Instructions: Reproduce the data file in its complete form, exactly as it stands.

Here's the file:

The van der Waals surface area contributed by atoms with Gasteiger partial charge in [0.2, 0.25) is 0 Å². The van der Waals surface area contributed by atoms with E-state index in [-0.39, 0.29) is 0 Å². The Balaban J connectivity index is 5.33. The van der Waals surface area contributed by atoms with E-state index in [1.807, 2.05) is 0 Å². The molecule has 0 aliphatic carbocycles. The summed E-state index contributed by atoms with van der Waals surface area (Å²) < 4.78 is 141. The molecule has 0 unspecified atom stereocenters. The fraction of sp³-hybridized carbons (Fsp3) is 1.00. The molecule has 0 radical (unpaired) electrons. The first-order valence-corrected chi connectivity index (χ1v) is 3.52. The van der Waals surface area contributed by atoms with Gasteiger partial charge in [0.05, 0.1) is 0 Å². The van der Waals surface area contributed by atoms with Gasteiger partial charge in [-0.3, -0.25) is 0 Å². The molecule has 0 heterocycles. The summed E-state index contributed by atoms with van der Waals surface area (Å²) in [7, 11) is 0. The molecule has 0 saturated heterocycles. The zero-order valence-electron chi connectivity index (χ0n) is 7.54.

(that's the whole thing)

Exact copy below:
The van der Waals surface area contributed by atoms with Gasteiger partial charge in [0.2, 0.25) is 0 Å². The van der Waals surface area contributed by atoms with E-state index in [-0.39, 0.29) is 0 Å². The Balaban J connectivity index is 5.33. The van der Waals surface area contributed by atoms with E-state index in [1.807, 2.05) is 0 Å². The molecule has 0 aliphatic carbocycles. The summed E-state index contributed by atoms with van der Waals surface area (Å²) < 4.78 is 141. The molecule has 0 unspecified atom stereocenters. The fraction of sp³-hybridized carbons (Fsp3) is 1.00. The molecule has 0 radical (unpaired) electrons. The first-order valence-corrected chi connectivity index (χ1v) is 3.52. The van der Waals surface area contributed by atoms with Gasteiger partial charge in [0.05, 0.1) is 0 Å². The van der Waals surface area contributed by atoms with Gasteiger partial charge in [-0.3, -0.25) is 0 Å². The molecule has 0 heterocycles. The summed E-state index contributed by atoms with van der Waals surface area (Å²) in [7, 11) is 0. The molecule has 0 saturated heterocycles. The zero-order valence-electron chi connectivity index (χ0n) is 7.54.